This past week they decided — completely out of the wide blue yonder — to basically close down the village of Oranmore (where I live) in Co. Galway. They would be working on the pipes, they eventually condescended to tell us when a meeting was demanded. They had given not a single thought to the fact that at this time their half-assed, half-baked plans would definitely mean the loss of jobs in this area. There are too many other villages close to us for many of the businesses here to survive the shutting of the main road for the summer. As for the children’s cancer charity shop where I put in a few hours a week, it might as well close down.
Tired of listening to the engineers (and it’s not their fault; they’re just doing what they’re contracted to do) we asked for whoever was representing Irish Water to step forward and let us know what was happening. Sure enough, he was pretty much what I’d expected. Straight out of Central Casting he stood there, without the manners to introduce himself; legs wide apart, hands thrust ignorantly into his pockets and with chin aggressively stuck out. This guy didn’t give a toss about winning hearts and minds, that’s for certain.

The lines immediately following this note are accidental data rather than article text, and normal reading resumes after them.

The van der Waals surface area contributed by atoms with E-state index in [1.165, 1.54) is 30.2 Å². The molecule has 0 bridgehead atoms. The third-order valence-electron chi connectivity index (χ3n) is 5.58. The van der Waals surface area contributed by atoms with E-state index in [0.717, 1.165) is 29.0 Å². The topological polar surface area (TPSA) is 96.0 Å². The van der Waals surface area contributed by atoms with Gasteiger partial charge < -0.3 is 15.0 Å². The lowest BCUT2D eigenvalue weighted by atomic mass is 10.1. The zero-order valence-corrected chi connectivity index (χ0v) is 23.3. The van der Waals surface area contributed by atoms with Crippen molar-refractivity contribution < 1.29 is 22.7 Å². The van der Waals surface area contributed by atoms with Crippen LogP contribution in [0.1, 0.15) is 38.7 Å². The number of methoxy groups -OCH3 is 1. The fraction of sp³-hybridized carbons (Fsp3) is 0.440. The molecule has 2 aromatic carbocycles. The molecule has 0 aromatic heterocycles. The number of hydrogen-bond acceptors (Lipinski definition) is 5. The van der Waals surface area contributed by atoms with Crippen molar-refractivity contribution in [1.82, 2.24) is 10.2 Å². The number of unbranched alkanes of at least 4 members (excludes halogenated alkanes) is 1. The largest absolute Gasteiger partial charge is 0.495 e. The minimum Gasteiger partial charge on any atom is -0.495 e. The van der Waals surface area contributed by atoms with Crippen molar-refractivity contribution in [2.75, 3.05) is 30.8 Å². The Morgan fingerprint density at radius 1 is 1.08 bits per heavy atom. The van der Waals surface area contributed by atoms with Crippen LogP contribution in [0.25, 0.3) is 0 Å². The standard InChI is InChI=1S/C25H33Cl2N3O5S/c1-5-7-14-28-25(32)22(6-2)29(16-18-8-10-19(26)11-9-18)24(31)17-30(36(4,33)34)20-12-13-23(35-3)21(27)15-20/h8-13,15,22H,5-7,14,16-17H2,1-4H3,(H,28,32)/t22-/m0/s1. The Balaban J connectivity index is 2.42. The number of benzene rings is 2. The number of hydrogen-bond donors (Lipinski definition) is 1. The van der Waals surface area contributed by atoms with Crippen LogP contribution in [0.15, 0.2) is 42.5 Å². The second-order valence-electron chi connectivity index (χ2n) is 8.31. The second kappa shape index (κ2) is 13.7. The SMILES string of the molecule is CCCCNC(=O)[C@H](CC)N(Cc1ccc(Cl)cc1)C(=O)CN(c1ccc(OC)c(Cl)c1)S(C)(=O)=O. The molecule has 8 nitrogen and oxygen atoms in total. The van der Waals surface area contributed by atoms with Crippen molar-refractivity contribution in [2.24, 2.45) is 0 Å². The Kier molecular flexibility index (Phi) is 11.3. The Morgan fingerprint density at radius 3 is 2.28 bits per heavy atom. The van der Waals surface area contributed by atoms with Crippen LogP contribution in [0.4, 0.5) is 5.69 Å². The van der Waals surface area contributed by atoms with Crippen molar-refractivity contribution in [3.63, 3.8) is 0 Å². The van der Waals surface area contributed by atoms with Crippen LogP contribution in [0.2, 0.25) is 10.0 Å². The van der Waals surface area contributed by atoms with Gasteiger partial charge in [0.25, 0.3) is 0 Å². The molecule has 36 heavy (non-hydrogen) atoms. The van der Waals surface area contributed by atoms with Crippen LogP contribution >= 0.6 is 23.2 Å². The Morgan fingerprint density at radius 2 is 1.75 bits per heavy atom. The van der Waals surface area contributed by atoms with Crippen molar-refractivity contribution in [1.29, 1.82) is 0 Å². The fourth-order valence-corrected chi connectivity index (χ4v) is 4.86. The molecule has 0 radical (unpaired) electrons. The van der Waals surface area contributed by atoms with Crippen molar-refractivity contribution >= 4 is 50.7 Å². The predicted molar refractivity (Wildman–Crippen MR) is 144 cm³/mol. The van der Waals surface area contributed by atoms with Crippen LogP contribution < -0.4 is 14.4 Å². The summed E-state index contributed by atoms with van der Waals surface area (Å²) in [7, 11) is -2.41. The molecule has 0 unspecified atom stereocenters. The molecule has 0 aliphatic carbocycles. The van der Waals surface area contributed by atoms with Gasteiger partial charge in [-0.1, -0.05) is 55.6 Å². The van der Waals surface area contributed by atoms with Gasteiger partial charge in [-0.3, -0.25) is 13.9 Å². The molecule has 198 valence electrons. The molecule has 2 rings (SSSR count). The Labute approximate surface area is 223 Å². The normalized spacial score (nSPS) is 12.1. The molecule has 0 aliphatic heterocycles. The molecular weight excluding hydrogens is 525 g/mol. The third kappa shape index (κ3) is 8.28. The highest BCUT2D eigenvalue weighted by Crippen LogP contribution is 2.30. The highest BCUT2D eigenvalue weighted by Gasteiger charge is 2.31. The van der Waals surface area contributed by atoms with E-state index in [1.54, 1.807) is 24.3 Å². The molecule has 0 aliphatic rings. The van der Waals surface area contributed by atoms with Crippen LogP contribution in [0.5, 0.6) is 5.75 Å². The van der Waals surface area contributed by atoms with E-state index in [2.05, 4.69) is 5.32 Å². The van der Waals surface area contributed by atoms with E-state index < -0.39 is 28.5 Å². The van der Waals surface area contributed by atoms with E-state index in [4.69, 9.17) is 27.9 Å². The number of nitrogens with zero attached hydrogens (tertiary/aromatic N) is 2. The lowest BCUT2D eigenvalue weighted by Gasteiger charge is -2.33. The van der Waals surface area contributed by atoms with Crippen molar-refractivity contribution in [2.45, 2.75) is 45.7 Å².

I’ll get back to these beauties in a moment, though.
The bad taste that Irish Water leaves in the mouth these days – and yes, the pun is intended – was washed out a little over a coffee and chat with a gent by the name of Ken Smollen, of whom I’ve been hearing good things for some time now.